Enjoying his appetites to the highest, he has preserved the power of enjoying them. As he drains the cup of life, there are no lees at the bottom. His organs will reach the goal of existence together. Painlessly as the candle burns down in its socket, so will he expire; and a little imagination would convert him into another Enoch, translated from earth to a better world without the sting of death.

But look at an opposite extreme, where an opposite history is recorded. What wreck so shocking to behold as the wreck of a dissolute man ;-—the vigor of life exhausted, and yet the first steps in an honorable career not taken; in himself a lazar-house of diseases; dead, but, by a heathenish custom of society, not buried ! Rogues have had the initial letter of their title burnt into the palms of their hands; even for murder Cain was only branded on the forehead; but over the whole person of the debauchee or the inebriate, the signatures of infamy are written. How nature brands him with stigma and opprobrium! How she hangs labels all over him, to testify her disgust at his existence, and to admonish others to beware of his example? How she loosens all his joints, sends tremors along his muscles, and bends forward his frame, as if to bring him on all fours with kindred brutes, or to degrade him to the reptile's crawling ! How she disfigures his countenance, as if intent upon obliterating all traces of her own image, so that she may swear that she never made him! How she pours rheum over his eyes, sends foul spirits to inhabit his breath, and shrieks, as with a trumpet, from every pore of his body,“ BEHOLD A BEAST!” Such a man may be seen in the streets of our cities every day; if rich enough, he may be found in the saloons, and at the tables of the “ Upper Ten;" but surely, to every man of purity and honor, to every man whose heart is unblemished, the wretch who comes cropped and bleeding from the pillory, and redolent with the appropriate perfumes, would be a guest or a companion far less offensive and disgusting.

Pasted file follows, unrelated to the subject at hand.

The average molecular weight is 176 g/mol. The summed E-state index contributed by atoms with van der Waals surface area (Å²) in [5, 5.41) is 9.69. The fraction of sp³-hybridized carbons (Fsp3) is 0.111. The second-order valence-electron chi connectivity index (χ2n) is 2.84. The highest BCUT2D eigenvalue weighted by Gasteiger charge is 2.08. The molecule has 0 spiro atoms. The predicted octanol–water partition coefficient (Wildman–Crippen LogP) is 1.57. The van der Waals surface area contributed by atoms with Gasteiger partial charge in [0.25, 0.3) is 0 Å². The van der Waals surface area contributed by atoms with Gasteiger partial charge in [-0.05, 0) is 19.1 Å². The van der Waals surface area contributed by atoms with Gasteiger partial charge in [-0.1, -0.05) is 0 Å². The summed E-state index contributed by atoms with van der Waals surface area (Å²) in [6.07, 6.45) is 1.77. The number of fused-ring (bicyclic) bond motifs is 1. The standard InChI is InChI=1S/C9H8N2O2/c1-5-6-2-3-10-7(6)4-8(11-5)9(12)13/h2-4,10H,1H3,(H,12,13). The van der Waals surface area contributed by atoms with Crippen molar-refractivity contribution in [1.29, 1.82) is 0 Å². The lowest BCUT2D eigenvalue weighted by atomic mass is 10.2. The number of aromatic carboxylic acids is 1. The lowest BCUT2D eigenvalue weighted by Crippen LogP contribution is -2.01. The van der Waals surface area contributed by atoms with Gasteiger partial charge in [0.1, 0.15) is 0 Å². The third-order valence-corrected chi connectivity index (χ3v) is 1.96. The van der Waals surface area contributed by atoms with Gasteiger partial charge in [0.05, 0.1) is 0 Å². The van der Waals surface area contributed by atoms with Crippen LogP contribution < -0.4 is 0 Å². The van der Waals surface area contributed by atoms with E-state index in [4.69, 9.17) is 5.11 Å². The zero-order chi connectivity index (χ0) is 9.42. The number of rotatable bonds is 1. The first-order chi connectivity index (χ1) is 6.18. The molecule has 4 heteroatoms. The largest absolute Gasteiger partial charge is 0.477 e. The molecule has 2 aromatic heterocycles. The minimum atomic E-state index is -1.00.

Now let the young man, rejoicing in his manly proportions, and in his comeliness, look on this picture, and then on this, and then say, after the likeness of which model he intends his own erect stature and sublime countenance shall be configured.